This week I sit down with technology entrepreneur, activist, and writer Anil Dash. He is currently CEO of Fog Creek Software, incubator of startups Trello, Stack Overflow, and Glitch. He serves on the board of the Data & Society Research Institute Dash was an advisor to the Obama White House’s Office of Digital Strategy.
In 2002, he became employee #1 at Six Apart, the innovative blogging software firm behind Typepad. He began by observing: “Any new form of electronic communication will first be dismissed as trivial and worthless until it produces a profound result, after which it will be described as obvious and boring.” Blogging blew up, eventually became a feeder for all manner of professional and social media, and other expert sourcing.
Dash explains how the digital commons has become derailed by those whose goals are not to create but to purposefully prevent online conversations from progressing. He describes his mission as a technology entrepreneur as “making the tech world more humane and ethical.”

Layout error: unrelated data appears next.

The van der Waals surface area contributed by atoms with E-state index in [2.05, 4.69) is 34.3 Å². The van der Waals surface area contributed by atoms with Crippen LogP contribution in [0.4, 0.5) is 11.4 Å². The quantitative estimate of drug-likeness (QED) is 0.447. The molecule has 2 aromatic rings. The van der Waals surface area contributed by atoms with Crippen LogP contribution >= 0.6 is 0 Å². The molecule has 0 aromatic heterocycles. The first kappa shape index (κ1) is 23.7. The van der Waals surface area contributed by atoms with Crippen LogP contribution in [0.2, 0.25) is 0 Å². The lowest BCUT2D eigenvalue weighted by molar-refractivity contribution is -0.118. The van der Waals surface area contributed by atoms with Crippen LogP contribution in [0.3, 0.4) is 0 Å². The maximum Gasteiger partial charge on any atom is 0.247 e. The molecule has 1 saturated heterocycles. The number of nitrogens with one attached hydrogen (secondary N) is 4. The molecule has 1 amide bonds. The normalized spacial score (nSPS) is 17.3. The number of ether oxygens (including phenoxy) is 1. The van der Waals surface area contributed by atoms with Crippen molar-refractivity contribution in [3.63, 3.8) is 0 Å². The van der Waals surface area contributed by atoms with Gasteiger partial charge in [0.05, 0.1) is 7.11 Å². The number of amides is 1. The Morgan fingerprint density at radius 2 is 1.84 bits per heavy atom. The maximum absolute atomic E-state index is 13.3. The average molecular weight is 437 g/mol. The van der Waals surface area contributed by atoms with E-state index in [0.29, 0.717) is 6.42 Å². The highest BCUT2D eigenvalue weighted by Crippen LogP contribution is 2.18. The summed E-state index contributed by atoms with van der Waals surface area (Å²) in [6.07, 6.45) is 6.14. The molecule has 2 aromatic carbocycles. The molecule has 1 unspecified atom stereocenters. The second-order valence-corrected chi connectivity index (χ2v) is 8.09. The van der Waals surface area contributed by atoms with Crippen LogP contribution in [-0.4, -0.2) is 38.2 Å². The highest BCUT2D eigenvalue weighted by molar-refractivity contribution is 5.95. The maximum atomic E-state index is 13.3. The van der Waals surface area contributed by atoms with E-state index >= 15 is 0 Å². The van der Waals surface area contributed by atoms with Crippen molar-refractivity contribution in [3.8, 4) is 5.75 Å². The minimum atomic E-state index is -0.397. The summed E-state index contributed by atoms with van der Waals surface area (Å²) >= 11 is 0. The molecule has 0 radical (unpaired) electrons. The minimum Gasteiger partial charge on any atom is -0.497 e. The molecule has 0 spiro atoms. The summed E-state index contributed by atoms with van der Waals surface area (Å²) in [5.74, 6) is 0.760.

His advice for the company Twitter is that they should be much more aggressive in clearing out and banning its most destructive elements, from White Nationalists to Neo Nazis. For users, he recommends a free service called “Block Together” to help manage the more difficult participants in your feed. (I imported Wil Wheaton’s NeoNazi block list).
Some of his favorite books are referenced here.
You can stream/download the full conversation, including the podcast extras, on Bloomberg, iTunes, Overcast, and Soundcloud. Our earlier podcasts can all be found on iTunes, Soundcloud, Overcast and Bloomberg.
Next week, we speak with Bruce Bartlett, an American historian whose area of expertise is supply-side economics. He served as a domestic policy adviser to Ronald Reagan and as a Treasury official under George H. W. Bush and is author of 8 books on economics and politics, most recently, The Truth Matters: A Citizen’s Guide to Separating Facts from Lies and Stopping Fake News in Its Tracks
Anil Dash Favorite Books
The Power Broker: Robert Moses and the Fall of New York by Robert A. Caro
Respect: The Life of Aretha Franklin by David Ritz
High Line: The Inside Story of New York City’s Park in the Sky by Joshua David